When Celebrations Can Be Dangerous
By: Annette Matherly, R.N. | Jun 29, 2012 11:00 AM
There is nothing more American than July 4th with backyard barbeques, parades, and fireworks displays.
But as your sparklers light up the night sky remember that its tip burns at greater than 1200 degrees Fahrenheit, hotter than the temperature it takes to melt glass. These are temperatures hot enough to sear through skin and ignite clothing in an instant.
I have worked at the University of Utah Hospital's Burn Center as a nurse for greater than twenty-two years, and please believe me when I say there is NOTHING that will tug at your heart more than the sobs of a loved one who has been burn injured.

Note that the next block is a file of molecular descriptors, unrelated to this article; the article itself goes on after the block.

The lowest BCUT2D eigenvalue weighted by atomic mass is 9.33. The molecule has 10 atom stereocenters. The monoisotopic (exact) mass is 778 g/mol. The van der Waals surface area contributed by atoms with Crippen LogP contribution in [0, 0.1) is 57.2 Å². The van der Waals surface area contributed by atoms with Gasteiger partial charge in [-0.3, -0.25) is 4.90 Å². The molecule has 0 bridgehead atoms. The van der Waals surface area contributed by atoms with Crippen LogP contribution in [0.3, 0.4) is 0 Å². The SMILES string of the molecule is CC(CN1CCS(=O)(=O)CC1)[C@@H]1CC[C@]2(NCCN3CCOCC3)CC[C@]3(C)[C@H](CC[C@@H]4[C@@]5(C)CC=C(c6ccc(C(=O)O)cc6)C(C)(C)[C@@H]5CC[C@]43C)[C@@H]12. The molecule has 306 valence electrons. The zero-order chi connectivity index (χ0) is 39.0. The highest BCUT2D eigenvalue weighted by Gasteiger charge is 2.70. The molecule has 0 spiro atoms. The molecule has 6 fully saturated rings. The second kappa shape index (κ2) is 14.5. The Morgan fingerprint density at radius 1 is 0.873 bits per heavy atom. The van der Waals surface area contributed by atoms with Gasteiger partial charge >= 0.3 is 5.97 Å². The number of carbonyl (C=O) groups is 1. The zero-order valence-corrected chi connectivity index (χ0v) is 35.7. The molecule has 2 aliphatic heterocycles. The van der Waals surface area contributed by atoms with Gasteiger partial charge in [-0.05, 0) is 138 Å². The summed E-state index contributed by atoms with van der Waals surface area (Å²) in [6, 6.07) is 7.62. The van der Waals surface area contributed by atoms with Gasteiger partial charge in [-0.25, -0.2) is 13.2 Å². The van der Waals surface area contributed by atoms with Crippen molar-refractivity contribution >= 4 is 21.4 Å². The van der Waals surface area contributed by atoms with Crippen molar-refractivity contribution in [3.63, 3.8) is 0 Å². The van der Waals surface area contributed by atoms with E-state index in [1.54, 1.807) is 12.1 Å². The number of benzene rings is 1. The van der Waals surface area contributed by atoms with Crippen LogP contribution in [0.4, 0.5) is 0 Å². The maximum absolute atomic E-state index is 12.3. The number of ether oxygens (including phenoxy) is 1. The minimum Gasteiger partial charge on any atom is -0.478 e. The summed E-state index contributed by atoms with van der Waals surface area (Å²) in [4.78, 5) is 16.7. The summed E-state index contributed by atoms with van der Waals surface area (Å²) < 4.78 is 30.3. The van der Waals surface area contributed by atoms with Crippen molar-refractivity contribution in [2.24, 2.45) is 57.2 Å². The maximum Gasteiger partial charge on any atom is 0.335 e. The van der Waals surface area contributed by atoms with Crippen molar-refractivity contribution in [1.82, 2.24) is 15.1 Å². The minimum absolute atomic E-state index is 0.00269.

Firework accidents usually affect the young, and the life-changing journey to recovery can be long and painful. I remember reading this quote many years ago, it was written by a teenager who had sustained a burn injury:
"Whoever said beauty was only skin deep…. had skin"
Burn scars can last forever. Be a hero and keep your family safe this July. Leave the fireworks to the professionals. Here are a few tips from American Burn Association:
- Never build or experiment with homemade fireworks
- Fireworks should be handled by adults, not children
- Read and follow all firework instructions
- Be sure spectators are out of range before lighting fireworks
- Light fireworks away from houses, dry leaves and flammable materials
- Do not throw, point or shoot fireworks toward people, pets, buildings or vehicles
- Never try to re-ignite fireworks that have malfunctioned. Soak them with water and throw them away.
- Keep a bucket of water, a garden hose or fire extinguisher nearby
- Be cautious with sparklers. They can be more dangerous than you might think.
About the author:
Annette Matherly, R.N. works at the University of Utah Hospital's burn unitcomments powered by Disqus